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GREAT WEST TOWERS— ABBOT'S LODGING.
Sir R. Colt Hoare says, that when his friend Mr. Wyndham made the tour of Wales, in the year 1777, the Eastern front of the abbey was standing, but has since fallen ; and its design is now only preserved by the view engraven of it in his book. When he accompanied Mr. Coxe, in the year 1800, to make drawings for his historical tour through Monmouthshire, the western front still retained its superior elegance : in the year 1801, one of the fine windows gave way; and two years later he was a mournful eye-witness, not only to the total downfall of the three windows which composed the principal ornament of the front, but of some modern architectural innovations, highly injurious to the picturesque appearance of this venerable structure. It is a melancholy reflection to the traveller, who repeats, at certain intervals, his visits to the many interesting spots selected by our ancestors, either for military or religious establishments, that at each visit he will, most probably, find them progressively verging to decay. But Llanthony, even amidst its ruins, still supplies the artist with many fine subjects for his pencil, and furnishes ample matter of inquiry and investigation to the architect and antiquarian. From certain data we have of its first construction, about the year 1108, and subsequent desertion in 1136, we are enabled to ascertain the style of architecture then adopted in monastic buildings, as there can be little doubt but that the ruins we now see are those of the original abbey.*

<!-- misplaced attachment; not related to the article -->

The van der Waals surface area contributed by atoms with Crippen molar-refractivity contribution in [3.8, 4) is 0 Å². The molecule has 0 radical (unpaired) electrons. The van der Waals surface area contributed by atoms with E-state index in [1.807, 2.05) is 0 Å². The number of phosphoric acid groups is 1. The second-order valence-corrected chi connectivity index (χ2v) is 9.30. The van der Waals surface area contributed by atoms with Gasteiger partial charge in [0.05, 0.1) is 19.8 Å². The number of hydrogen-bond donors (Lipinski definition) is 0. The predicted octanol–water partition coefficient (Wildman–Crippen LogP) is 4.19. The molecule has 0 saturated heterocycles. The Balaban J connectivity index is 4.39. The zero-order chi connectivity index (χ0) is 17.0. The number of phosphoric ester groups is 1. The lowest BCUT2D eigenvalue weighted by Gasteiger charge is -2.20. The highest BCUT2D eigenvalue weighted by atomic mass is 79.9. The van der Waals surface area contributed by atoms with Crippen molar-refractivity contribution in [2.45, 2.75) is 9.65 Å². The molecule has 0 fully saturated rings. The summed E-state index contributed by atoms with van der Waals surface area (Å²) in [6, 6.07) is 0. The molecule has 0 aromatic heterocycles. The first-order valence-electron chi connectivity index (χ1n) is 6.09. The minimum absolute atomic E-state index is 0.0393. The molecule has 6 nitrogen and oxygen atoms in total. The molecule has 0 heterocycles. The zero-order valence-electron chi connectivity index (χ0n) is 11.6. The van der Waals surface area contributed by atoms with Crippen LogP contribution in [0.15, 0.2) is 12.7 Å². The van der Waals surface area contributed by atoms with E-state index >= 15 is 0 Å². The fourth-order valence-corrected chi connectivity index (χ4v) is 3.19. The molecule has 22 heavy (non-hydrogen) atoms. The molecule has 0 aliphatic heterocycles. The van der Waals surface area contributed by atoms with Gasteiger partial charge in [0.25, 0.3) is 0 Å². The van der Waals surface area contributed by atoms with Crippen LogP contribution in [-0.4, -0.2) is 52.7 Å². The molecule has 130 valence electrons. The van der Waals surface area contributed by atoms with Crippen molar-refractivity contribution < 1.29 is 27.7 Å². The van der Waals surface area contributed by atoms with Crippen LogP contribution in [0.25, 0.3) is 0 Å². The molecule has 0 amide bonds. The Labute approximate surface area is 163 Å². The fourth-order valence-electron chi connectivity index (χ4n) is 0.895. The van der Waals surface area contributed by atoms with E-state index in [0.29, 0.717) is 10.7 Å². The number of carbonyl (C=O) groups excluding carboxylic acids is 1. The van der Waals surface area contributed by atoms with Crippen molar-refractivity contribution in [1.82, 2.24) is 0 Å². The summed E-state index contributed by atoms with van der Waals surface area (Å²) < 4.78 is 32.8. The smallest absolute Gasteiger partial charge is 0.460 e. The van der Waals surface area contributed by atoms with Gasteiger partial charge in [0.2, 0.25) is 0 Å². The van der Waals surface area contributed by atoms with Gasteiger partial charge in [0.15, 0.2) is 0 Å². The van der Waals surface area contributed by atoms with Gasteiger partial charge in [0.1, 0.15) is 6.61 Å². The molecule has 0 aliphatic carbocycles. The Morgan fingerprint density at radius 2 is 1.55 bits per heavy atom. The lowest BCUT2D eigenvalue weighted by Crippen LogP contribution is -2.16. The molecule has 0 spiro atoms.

Summary—[For the following details—slightly altered and abridgedwe are indebted to a recent and popular Description of Llanthony Priory,t by the Rev. George Roberts, M.A., in which the ruins are traced with archæological taste and accuracy :]
The west end is flanked by two low square massive Towers. The one on the south was fitted up by Colonel Wood, a former proprietor, with apartments for the grousing season, and is covered in with a sloping roof. The Abbot's lodging, which joins on to the south side, is also turned into a dwelling-house for the steward of the estate, where visitors are obligingly accommodated. The stone staircase is perfect in the south tower, but broken in the north. The staircases were lighted by five chinks. Each tower on the outward face is divided into five stages by bold string-courses; the base is beveled off, and the ground story is broad and plain. The second and third stages are ornamented, arcade-fashion, on the side next to the west window, and the arches
* Edition 1806; but serious dilapidations have session and custody; and it is very gratifying to taken place since then, and even within three or four know that the example is followed by the present years. Great credit is due to the house of Beaufort Proprietor of Llanthony. for the pains taken in the conservation of the reli † London: Pickering. gious honses and castles that have fallen to its pos